Oscars 2019: What you missed plus highs, lows of Hollywood’s biggest night


Photo Courtesy of FilmMagic

Story by Brandon Black and Maria de Guzman / Contributing Writers

In the months leading up to the host-less 92nd Academy Awards, the Academy itself made a number of rather poor choices, from an attempt to introduce a “Best Popular Film Category” to the announcement that four awards would be presented during the commercials in an effort to shorten the reliably lengthy run time. It was no matter that two of those awards were cinematography and editing, the only two categories that are absolutely essential to, well, making movies. After introducing and retracting so many unfortunate decisions, the resulting show couldn’t help but feel anticlimactic. Thankfully, there were still plenty of weird and wonderful moments interspersed within the welcome fast-paced ceremony before leading up to a disappointing conclusion.

Recap

Queen opened up the show with a performance with Adam Lambert (the band’s biopic, “Bohemian Rhapsody” was nominated for “Best Picture,”) singing lead vocals. Immediately following the Queen performance, Tina Fey, Amy Poehler and Maya Rudolph strutted onstage to tell the audience what they would do if they were hosting the Oscars. As they presented the award for Best Supporting Actress, their three-minute long monologue set the tone for the night and gave everyone the sense that maybe the ceremony won’t be too bad.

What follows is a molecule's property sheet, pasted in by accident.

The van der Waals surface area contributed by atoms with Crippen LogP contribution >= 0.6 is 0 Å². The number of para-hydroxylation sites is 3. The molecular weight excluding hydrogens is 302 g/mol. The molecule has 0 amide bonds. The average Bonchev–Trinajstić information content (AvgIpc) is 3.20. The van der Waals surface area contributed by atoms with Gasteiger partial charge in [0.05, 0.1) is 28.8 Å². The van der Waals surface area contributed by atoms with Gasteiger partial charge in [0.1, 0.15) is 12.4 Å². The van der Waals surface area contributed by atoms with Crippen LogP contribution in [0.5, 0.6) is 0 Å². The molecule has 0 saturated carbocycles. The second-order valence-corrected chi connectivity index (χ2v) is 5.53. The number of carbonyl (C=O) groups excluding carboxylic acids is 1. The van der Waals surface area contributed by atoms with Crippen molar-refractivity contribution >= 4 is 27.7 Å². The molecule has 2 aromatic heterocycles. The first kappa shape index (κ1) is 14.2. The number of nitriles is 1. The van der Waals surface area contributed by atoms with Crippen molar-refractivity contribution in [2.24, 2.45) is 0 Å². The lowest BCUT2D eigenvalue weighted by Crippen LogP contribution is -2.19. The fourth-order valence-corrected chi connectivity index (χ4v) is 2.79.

After we got a few necessary glimpses of Chris Evans being the devilishly charming gentleman he is, the show forged ahead into the actual awards and performances and in this regard, was better for its lack of a host. The presenters did their presenting swiftly, Melissa McCarthy and Brian Tyree Henry had the evening’s best outfits (inspired by “Best Picture” nominee “The Favourite”) and Brie Larson and Samuel L. Jackson’s chemistry made many even more excited for “Captain Marvel.”

The early evening awards were, for the most part, predictable. Perhaps the best of these earlier moments was “Black Panther’s” highly deserved wins in both the costume and production design categories. Hannah Beachler, who won the latter, gave a terrific and emotional speech reminding us all that our “best is good enough.”

“Bohemian Rhapsody” took home best sound mixing and editing for the remarkable task of incorporating pre-existing songs into a major motion picture, while “Vice” won “Best Makeup and Hairstyling” for its admittedly fantastic makeup and hairstyling. Christian Bale most definitely does not look that much like Dick Cheney in real life. “Best Visual Effects” went to “First Man.”